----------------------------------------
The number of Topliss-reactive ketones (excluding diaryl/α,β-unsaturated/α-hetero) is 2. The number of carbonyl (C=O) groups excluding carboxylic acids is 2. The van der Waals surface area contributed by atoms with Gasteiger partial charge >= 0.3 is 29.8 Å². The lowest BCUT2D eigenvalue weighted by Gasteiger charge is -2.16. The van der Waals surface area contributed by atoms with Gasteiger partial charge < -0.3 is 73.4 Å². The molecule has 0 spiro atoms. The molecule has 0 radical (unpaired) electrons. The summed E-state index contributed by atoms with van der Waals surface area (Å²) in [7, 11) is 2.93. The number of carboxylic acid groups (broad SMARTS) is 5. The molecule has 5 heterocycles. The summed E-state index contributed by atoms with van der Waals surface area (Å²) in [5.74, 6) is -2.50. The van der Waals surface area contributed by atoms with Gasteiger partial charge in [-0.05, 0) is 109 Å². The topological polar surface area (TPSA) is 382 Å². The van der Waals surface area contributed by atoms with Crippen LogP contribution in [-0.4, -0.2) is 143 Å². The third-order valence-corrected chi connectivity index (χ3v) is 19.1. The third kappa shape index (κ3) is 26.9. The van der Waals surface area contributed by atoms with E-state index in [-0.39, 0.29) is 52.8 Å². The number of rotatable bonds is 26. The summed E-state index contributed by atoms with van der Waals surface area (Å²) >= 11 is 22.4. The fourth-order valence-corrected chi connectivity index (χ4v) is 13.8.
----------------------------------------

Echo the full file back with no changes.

The number of Topliss-reactive ketones (excluding diaryl/α,β-unsaturated/α-hetero) is 2. The number of carbonyl (C=O) groups excluding carboxylic acids is 2. The van der Waals surface area contributed by atoms with Gasteiger partial charge >= 0.3 is 29.8 Å². The lowest BCUT2D eigenvalue weighted by Gasteiger charge is -2.16. The van der Waals surface area contributed by atoms with Gasteiger partial charge < -0.3 is 73.4 Å². The molecule has 0 spiro atoms. The molecule has 0 radical (unpaired) electrons. The summed E-state index contributed by atoms with van der Waals surface area (Å²) in [7, 11) is 2.93. The number of carboxylic acid groups (broad SMARTS) is 5. The molecule has 5 heterocycles. The summed E-state index contributed by atoms with van der Waals surface area (Å²) in [5.74, 6) is -2.50. The van der Waals surface area contributed by atoms with Gasteiger partial charge in [-0.05, 0) is 109 Å². The topological polar surface area (TPSA) is 382 Å². The van der Waals surface area contributed by atoms with Crippen LogP contribution in [-0.4, -0.2) is 143 Å². The third-order valence-corrected chi connectivity index (χ3v) is 19.1. The third kappa shape index (κ3) is 26.9. The van der Waals surface area contributed by atoms with E-state index in [-0.39, 0.29) is 52.8 Å². The number of rotatable bonds is 26. The summed E-state index contributed by atoms with van der Waals surface area (Å²) >= 11 is 22.4. The fourth-order valence-corrected chi connectivity index (χ4v) is 13.8.